Sunday, August 2, 2020 – Sermon by Gail Russell
When I volunteered to lead the service today, and to give the homily, I had no idea that the gospel reading was the story of the loaves and fishes. So many have said so much about this particular passage – what could I possibly add? So I looked at the other scriptures for inspiration, but was instead drawn back to the gospel reading. But why? What was it that kept pulling me back to it? I went back and read not only the original scripture but also the context of the passage – what came before it. Then I knew I did have a message, but from a very different point of view.
At the beginning of the 14th chapter of Matthew, Herod had arrested John the Baptist. When the daughter of Herodias danced for him he promised her whatever she wanted. Urged on by her mother, she asked for the head of John the Baptist, and Herod ordered it given to her. John’s disciples buried John’s body and sent a messenger bring news of John’s execution to Jesus.
This is where today’s reading picks up. Jesus was told the news of the death of his cousin, his friend, his brother in ministry. His heart and soul were undoubtedly in great sorrow at the news; in his humanity, Jesus was not immune to the pain of loss. His first instinct was to go away by himself, to allow him to process this raw grief – the thoughts, feelings and emotions – he carried inside. He went off across the water by boat to be alone.
Word passed among the crowd of the departure of Jesus. The people had come from all over to see, hear, and be near to Jesus. Many believed they could receive a miracle of healing from his touch. There hope was in him, and they were not ready to give up and walk away. They went around the water on foot and got there first.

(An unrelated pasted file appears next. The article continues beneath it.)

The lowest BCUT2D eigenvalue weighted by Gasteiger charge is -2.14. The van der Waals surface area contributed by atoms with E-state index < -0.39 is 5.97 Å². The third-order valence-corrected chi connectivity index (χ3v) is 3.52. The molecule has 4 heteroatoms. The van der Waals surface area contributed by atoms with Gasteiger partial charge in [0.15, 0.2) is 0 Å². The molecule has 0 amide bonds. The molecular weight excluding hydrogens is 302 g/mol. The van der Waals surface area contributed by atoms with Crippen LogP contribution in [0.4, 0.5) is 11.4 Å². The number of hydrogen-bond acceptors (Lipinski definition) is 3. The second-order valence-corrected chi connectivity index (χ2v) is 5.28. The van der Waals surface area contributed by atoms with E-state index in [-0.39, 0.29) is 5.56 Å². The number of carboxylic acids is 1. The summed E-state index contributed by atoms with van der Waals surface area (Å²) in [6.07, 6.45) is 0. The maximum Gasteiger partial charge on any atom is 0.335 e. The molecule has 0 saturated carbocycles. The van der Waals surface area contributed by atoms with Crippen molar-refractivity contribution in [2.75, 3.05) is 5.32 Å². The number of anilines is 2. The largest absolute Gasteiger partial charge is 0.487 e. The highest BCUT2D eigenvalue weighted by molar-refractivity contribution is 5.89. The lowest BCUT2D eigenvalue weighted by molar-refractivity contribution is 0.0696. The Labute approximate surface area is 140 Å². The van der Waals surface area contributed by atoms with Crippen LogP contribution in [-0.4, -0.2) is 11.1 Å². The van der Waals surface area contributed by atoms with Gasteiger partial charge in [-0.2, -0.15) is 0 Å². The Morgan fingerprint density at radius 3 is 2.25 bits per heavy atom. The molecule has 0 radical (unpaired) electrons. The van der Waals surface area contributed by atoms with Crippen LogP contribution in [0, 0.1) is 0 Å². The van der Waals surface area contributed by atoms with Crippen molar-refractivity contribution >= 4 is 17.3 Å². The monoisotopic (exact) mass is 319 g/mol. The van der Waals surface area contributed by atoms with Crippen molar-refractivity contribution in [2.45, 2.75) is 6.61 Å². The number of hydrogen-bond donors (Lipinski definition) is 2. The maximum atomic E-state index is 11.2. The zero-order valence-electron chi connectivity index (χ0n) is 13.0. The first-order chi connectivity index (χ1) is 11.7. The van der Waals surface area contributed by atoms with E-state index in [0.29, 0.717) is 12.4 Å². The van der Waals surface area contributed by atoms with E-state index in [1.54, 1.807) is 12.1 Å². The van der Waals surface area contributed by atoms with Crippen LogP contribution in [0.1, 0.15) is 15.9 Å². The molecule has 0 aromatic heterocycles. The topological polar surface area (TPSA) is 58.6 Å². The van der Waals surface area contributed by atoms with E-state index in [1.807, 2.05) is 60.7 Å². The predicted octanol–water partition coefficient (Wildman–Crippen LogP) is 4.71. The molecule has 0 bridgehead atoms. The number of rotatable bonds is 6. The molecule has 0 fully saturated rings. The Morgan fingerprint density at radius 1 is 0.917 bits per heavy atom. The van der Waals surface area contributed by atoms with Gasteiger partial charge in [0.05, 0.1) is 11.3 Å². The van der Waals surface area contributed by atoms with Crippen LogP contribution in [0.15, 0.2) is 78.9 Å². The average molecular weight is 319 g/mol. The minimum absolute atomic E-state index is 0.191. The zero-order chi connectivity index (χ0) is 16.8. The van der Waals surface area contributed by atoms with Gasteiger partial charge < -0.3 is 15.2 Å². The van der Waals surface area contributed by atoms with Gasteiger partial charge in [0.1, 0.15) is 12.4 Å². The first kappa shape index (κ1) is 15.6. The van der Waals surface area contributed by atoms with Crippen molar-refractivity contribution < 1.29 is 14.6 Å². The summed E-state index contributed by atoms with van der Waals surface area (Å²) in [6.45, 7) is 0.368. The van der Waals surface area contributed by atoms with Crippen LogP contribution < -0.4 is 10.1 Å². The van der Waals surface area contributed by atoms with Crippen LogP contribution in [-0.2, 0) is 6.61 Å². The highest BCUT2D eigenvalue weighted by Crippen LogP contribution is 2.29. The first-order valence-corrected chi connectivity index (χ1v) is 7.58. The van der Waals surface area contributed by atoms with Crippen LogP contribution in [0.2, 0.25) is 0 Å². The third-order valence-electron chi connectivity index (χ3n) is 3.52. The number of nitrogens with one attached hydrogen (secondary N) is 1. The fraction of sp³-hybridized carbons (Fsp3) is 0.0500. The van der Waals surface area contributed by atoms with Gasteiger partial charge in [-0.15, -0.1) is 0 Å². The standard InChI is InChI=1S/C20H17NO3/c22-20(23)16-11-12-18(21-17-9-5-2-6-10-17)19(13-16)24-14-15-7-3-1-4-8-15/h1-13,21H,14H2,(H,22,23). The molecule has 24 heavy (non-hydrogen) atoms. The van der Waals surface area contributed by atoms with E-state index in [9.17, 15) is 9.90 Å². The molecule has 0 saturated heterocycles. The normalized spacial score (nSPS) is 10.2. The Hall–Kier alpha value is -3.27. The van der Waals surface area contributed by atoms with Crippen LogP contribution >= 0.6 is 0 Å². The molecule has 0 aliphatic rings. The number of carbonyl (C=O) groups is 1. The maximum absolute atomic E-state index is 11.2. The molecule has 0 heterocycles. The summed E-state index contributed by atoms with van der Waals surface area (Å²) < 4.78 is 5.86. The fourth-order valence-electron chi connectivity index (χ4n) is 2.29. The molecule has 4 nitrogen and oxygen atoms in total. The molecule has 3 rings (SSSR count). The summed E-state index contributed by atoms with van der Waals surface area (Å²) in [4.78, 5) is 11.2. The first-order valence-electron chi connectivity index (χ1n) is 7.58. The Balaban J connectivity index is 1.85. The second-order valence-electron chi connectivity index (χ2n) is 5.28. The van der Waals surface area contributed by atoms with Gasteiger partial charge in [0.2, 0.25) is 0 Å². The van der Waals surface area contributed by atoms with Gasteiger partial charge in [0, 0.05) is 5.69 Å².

Jesus might have said to them, “Go, and leave me alone to grieve.” Or maybe he could have told his disciples to send them away. Then again, he might have just never gotten off the boat. But he does none of these. He has compassion and goes among them, burying his own sorrow within himself. As the hour grows late, he still refuses to send them away, choosing instead to feed thousands of people. Finally, after all that, he does get away by himself at long last.
In this story, I found a striking similarity to my own recent experiences. When I lost my mom, all I wanted was to be alone in a quiet place. I needed to process the thoughts, feelings and emotions of my raw grief. But each time I began to do so, other things commanded my time and attention. Phone calls and notifications needed to be made, and an appointment with the funeral home had to be done. Flowers and fruit baskets were arriving every day. People who loved my mom called me just to talk, and feel nearer to her through me. Others called to make sure I was okay. Some of these calls were short, but sometimes the conversations took a little while. Even without the effort required for planning her memorial service, those first days were filled with things that needed to be done.
My sister and brother-in-law, who had come up to visit mom, found themselves dealing instead with her death. They both get rather emotional, and I found myself supporting them quite a lot. Sometimes we sat and talked, sharing memories and future plans, and sometimes we sat quietly, when they just needed not to be alone. It wasn’t until they went home, four days after mom passed, that I finally had the alone time and space I had been wanting. I was able to work through my own hurt in my own way, and come out stronger for it.
Many people have lost loved ones in these last few months, from Covid or in other ways, including three other Christ Church families. Grief hovers over us like a dark cloud, and while it is important to support each other through these difficult times, we must not forget to give those who are grieving the quiet time and space they may need.
While no one can ever know another’s grief exactly, I think I have some understanding of what Jesus must have felt upon hearing of John’s death – and I didn’t have a crowd of thousands to care for! Preparing this homily has changed my perspective on the story of the loaves and fishes. I now see this story in Matthew through new eyes, and I have a new appreciation for what Jesus did that day.